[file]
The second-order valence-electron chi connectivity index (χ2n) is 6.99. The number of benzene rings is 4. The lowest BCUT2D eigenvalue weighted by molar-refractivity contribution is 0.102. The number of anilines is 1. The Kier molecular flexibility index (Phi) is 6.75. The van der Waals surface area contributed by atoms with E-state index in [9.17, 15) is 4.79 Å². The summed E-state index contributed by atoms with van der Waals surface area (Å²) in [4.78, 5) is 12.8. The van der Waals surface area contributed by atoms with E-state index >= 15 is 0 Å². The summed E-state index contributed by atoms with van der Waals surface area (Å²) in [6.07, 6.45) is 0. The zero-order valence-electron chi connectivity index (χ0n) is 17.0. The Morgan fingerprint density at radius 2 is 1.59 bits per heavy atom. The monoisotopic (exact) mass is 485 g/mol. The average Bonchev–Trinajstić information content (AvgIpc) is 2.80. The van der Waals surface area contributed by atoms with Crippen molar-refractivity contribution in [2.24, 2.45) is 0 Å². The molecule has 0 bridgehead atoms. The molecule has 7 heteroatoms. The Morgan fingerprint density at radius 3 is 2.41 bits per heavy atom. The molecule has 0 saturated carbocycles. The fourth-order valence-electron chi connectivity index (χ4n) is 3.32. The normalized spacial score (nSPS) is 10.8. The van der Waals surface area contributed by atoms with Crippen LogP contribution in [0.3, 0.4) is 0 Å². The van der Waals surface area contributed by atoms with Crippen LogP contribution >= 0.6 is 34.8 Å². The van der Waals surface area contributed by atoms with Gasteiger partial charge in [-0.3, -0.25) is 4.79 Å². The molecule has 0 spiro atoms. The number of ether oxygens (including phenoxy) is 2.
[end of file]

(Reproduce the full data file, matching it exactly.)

The second-order valence-electron chi connectivity index (χ2n) is 6.99. The number of benzene rings is 4. The lowest BCUT2D eigenvalue weighted by molar-refractivity contribution is 0.102. The number of anilines is 1. The Kier molecular flexibility index (Phi) is 6.75. The van der Waals surface area contributed by atoms with E-state index in [9.17, 15) is 4.79 Å². The summed E-state index contributed by atoms with van der Waals surface area (Å²) in [4.78, 5) is 12.8. The van der Waals surface area contributed by atoms with E-state index >= 15 is 0 Å². The summed E-state index contributed by atoms with van der Waals surface area (Å²) in [6.07, 6.45) is 0. The zero-order valence-electron chi connectivity index (χ0n) is 17.0. The Morgan fingerprint density at radius 2 is 1.59 bits per heavy atom. The monoisotopic (exact) mass is 485 g/mol. The average Bonchev–Trinajstić information content (AvgIpc) is 2.80. The van der Waals surface area contributed by atoms with Crippen molar-refractivity contribution in [2.24, 2.45) is 0 Å². The molecule has 0 bridgehead atoms. The molecule has 7 heteroatoms. The Morgan fingerprint density at radius 3 is 2.41 bits per heavy atom. The molecule has 0 saturated carbocycles. The fourth-order valence-electron chi connectivity index (χ4n) is 3.32. The normalized spacial score (nSPS) is 10.8. The van der Waals surface area contributed by atoms with Crippen LogP contribution in [0.3, 0.4) is 0 Å². The van der Waals surface area contributed by atoms with Crippen LogP contribution >= 0.6 is 34.8 Å². The van der Waals surface area contributed by atoms with Gasteiger partial charge in [-0.3, -0.25) is 4.79 Å². The molecule has 0 spiro atoms. The number of ether oxygens (including phenoxy) is 2.